Now, congressional critics, armed with independent studies, are alleging the money is being squandered, and that programs are riddled with handouts that have little to do with making the country safer, and everything to do with restocking police and fire departments with all sorts of equipment that has nothing to do with terrorism.
As Correspondent Steve Kroft reports, it's touched off a fierce debate over how and where the billions are being spent.
Tiptonville, Tenn., probably isn't on any terrorist map of potential targets. It's not even on the rental car map, and neither is the road you take to get there.
Approximately 7,900 people live in the county, spread over 164 square miles, bordered by cotton fields and the Mississippi River. The nearest city, Memphis, is a two-hour drive.
Yet Tiptonville and Lake County are getting $183,000 in homeland security money from the federal government. And Mayor Macie Roberson believes it's money well spent.
Why would al Qaeda come to Tiptonville? "If I were al Qaeda, and I wanted to get Memphis, and I wanted to get some cities, even St. Louis is 100 miles, just about 250. But if I wanted to get those cities, I'd come to Tiptonville. No one would ever expect me here.
By Washington standards, $183,000 isn't a lot, but it's more federal money than Roberson has ever seen before. The Department of Homeland Security sent him a 13-page shopping list of approved items he could buy, so he went out and got a Gator, which is an all-terrain vehicle. He also bought a couple of defibrillators, one of which is being used at high school basketball games, and purchased protective suits for the volunteer fire department, in the unlikely event terror comes to Tiptonville.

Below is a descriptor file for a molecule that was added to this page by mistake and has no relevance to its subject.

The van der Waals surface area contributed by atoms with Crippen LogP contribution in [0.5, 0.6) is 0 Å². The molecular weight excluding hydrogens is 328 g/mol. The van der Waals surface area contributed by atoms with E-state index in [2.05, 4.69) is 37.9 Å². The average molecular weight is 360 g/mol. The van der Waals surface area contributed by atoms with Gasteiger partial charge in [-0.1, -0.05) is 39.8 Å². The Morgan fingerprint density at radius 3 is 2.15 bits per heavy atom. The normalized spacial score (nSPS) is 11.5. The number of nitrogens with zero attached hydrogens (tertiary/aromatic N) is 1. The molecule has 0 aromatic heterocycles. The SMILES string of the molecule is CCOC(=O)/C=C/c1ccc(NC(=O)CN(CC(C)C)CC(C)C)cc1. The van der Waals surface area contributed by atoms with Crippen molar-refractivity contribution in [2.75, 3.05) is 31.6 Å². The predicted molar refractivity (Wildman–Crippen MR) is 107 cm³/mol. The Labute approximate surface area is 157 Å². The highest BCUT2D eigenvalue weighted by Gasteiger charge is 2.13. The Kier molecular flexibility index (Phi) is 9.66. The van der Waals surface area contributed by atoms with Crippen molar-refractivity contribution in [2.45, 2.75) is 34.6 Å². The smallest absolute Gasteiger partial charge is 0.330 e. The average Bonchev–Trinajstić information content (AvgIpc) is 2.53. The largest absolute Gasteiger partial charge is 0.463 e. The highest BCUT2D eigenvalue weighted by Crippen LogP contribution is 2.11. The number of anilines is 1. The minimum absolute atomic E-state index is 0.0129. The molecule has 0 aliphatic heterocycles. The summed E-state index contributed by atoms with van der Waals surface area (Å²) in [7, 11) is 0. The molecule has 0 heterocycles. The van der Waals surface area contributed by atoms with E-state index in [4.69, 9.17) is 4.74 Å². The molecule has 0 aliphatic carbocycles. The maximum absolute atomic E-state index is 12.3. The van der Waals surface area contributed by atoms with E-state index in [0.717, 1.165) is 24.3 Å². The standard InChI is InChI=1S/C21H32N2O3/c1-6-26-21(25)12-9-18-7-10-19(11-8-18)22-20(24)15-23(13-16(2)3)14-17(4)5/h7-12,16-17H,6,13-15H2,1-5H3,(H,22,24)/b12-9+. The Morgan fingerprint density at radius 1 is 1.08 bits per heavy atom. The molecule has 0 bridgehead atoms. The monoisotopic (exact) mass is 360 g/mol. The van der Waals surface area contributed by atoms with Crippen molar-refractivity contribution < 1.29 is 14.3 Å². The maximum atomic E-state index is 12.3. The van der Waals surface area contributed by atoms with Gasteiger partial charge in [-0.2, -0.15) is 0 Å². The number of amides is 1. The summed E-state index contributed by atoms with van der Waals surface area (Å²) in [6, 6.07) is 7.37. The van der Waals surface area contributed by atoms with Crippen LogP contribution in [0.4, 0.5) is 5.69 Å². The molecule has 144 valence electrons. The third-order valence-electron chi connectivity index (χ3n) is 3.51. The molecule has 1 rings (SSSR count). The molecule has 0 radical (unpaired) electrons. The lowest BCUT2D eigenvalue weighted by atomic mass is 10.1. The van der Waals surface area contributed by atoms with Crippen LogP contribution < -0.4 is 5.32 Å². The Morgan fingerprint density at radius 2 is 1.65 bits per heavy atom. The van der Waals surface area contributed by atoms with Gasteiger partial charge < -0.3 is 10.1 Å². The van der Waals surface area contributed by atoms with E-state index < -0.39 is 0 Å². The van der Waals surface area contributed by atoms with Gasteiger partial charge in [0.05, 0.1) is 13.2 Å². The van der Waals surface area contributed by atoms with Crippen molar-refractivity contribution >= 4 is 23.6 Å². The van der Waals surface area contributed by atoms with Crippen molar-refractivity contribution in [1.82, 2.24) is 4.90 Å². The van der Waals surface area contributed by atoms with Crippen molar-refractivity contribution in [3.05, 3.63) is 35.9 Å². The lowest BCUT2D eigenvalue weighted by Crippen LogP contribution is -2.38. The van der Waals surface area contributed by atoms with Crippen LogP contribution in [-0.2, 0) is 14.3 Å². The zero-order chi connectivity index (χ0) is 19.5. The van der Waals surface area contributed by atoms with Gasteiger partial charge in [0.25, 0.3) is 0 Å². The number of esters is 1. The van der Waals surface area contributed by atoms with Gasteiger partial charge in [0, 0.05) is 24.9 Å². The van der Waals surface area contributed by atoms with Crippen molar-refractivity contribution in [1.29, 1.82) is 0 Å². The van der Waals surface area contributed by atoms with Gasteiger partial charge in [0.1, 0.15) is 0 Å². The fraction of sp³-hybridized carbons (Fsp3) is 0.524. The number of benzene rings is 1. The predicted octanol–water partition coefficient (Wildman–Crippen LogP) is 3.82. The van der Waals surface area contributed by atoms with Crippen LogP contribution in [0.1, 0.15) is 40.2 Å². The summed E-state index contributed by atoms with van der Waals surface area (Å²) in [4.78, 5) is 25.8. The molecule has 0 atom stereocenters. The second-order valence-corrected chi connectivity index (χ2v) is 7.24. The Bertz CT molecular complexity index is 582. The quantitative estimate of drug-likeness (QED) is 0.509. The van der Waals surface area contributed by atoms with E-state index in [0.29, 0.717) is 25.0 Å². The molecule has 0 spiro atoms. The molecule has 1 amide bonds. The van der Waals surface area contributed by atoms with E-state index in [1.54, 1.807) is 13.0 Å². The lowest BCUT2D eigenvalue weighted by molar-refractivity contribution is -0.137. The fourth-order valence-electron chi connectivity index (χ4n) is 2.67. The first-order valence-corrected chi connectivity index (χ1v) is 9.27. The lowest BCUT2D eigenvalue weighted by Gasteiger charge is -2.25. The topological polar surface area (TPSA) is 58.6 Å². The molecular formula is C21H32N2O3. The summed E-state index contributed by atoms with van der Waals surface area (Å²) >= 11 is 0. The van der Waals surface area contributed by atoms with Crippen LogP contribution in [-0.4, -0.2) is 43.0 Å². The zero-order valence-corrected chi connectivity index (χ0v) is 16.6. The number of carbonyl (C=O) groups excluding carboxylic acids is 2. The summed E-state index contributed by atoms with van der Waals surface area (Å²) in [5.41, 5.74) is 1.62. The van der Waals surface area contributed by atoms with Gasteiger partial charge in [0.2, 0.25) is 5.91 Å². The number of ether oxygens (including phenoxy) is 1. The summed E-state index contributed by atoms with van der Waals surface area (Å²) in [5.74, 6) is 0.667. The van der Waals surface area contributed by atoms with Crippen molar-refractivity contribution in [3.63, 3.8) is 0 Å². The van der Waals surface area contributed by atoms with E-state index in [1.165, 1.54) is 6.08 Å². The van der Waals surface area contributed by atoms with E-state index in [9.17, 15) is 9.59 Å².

The last murder occurred three years ago. The fire alarm hasn't gone off in three months. And the nearest nuclear power plant is a couple hundred miles away.
Tiptonville seems like one of the safest places in the country, so why do they need all this money? "If it's available, we're gonna apply for it," says Roberson.
And Tiptonville is the tip of the iceberg.
"There is a good deal of waste on homeland security expenditures that follows from the fact that we were in a big hurry after 9/11," says Rep. Chris Cox (R-Calif.), chairman of the House Homeland Security Committee.